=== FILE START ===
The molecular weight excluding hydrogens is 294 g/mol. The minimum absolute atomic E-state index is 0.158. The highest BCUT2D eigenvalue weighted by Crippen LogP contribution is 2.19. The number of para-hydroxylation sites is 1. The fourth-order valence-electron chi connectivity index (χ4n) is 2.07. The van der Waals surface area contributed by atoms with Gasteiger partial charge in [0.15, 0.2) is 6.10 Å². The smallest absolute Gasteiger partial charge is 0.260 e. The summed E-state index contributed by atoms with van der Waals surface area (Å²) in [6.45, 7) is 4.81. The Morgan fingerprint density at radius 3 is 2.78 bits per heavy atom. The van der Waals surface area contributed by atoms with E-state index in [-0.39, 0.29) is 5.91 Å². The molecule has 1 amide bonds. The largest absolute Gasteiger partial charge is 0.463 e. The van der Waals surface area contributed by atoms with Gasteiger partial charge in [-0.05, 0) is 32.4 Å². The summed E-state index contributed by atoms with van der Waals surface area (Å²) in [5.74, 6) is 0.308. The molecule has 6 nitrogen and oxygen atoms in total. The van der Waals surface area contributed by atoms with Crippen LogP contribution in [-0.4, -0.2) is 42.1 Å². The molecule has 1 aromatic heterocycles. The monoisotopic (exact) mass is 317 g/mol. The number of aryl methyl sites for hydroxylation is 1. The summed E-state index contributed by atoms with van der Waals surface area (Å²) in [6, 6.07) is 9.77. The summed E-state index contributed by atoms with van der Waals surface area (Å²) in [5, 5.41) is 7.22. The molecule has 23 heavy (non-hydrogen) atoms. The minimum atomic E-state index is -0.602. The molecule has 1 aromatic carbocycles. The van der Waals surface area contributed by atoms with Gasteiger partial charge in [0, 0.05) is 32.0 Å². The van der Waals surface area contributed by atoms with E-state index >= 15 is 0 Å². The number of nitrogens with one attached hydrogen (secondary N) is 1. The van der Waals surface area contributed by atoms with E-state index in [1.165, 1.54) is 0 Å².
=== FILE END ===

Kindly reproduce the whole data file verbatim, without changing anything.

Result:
The molecular weight excluding hydrogens is 294 g/mol. The minimum absolute atomic E-state index is 0.158. The highest BCUT2D eigenvalue weighted by Crippen LogP contribution is 2.19. The number of para-hydroxylation sites is 1. The fourth-order valence-electron chi connectivity index (χ4n) is 2.07. The van der Waals surface area contributed by atoms with Gasteiger partial charge in [0.15, 0.2) is 6.10 Å². The smallest absolute Gasteiger partial charge is 0.260 e. The summed E-state index contributed by atoms with van der Waals surface area (Å²) in [6.45, 7) is 4.81. The Morgan fingerprint density at radius 3 is 2.78 bits per heavy atom. The van der Waals surface area contributed by atoms with E-state index in [-0.39, 0.29) is 5.91 Å². The molecule has 1 amide bonds. The largest absolute Gasteiger partial charge is 0.463 e. The van der Waals surface area contributed by atoms with Gasteiger partial charge in [-0.05, 0) is 32.4 Å². The summed E-state index contributed by atoms with van der Waals surface area (Å²) in [5.74, 6) is 0.308. The molecule has 6 nitrogen and oxygen atoms in total. The van der Waals surface area contributed by atoms with Crippen LogP contribution in [-0.4, -0.2) is 42.1 Å². The molecule has 1 aromatic heterocycles. The monoisotopic (exact) mass is 317 g/mol. The number of aryl methyl sites for hydroxylation is 1. The summed E-state index contributed by atoms with van der Waals surface area (Å²) in [6, 6.07) is 9.77. The summed E-state index contributed by atoms with van der Waals surface area (Å²) in [5, 5.41) is 7.22. The molecule has 23 heavy (non-hydrogen) atoms. The minimum atomic E-state index is -0.602. The molecule has 1 aromatic carbocycles. The van der Waals surface area contributed by atoms with Gasteiger partial charge in [0, 0.05) is 32.0 Å². The van der Waals surface area contributed by atoms with E-state index >= 15 is 0 Å². The number of nitrogens with one attached hydrogen (secondary N) is 1. The van der Waals surface area contributed by atoms with E-state index in [1.165, 1.54) is 0 Å².